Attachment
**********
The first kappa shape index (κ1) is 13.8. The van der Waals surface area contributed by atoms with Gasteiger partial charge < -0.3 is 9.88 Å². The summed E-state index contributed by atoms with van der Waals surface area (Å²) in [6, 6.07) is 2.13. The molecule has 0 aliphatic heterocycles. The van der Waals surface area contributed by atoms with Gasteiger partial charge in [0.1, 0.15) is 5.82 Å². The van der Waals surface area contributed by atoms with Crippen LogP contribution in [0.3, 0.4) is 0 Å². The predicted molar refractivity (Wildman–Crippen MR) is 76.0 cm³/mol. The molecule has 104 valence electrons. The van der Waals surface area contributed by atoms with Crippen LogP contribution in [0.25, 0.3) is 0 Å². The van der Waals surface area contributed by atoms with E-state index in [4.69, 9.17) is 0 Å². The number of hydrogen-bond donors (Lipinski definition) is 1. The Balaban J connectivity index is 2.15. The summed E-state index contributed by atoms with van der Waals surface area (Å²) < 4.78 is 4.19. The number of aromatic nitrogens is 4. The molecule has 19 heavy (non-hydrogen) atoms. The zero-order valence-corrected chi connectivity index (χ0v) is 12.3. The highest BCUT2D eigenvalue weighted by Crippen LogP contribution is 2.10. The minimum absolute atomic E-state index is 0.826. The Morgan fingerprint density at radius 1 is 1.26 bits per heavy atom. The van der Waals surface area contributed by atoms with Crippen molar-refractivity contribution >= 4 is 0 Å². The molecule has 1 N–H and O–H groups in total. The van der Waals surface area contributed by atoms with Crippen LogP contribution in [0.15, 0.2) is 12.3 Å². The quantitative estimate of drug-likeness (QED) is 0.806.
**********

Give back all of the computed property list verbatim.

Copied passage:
The first kappa shape index (κ1) is 13.8. The van der Waals surface area contributed by atoms with Gasteiger partial charge < -0.3 is 9.88 Å². The summed E-state index contributed by atoms with van der Waals surface area (Å²) in [6, 6.07) is 2.13. The molecule has 0 aliphatic heterocycles. The van der Waals surface area contributed by atoms with Gasteiger partial charge in [0.1, 0.15) is 5.82 Å². The van der Waals surface area contributed by atoms with Crippen LogP contribution in [0.3, 0.4) is 0 Å². The predicted molar refractivity (Wildman–Crippen MR) is 76.0 cm³/mol. The molecule has 104 valence electrons. The van der Waals surface area contributed by atoms with Crippen LogP contribution in [0.25, 0.3) is 0 Å². The van der Waals surface area contributed by atoms with E-state index in [4.69, 9.17) is 0 Å². The number of hydrogen-bond donors (Lipinski definition) is 1. The Balaban J connectivity index is 2.15. The summed E-state index contributed by atoms with van der Waals surface area (Å²) < 4.78 is 4.19. The number of aromatic nitrogens is 4. The molecule has 19 heavy (non-hydrogen) atoms. The zero-order valence-corrected chi connectivity index (χ0v) is 12.3. The highest BCUT2D eigenvalue weighted by Crippen LogP contribution is 2.10. The minimum absolute atomic E-state index is 0.826. The Morgan fingerprint density at radius 1 is 1.26 bits per heavy atom. The van der Waals surface area contributed by atoms with Crippen molar-refractivity contribution >= 4 is 0 Å². The molecule has 1 N–H and O–H groups in total. The van der Waals surface area contributed by atoms with Crippen LogP contribution in [0.15, 0.2) is 12.3 Å². The quantitative estimate of drug-likeness (QED) is 0.806.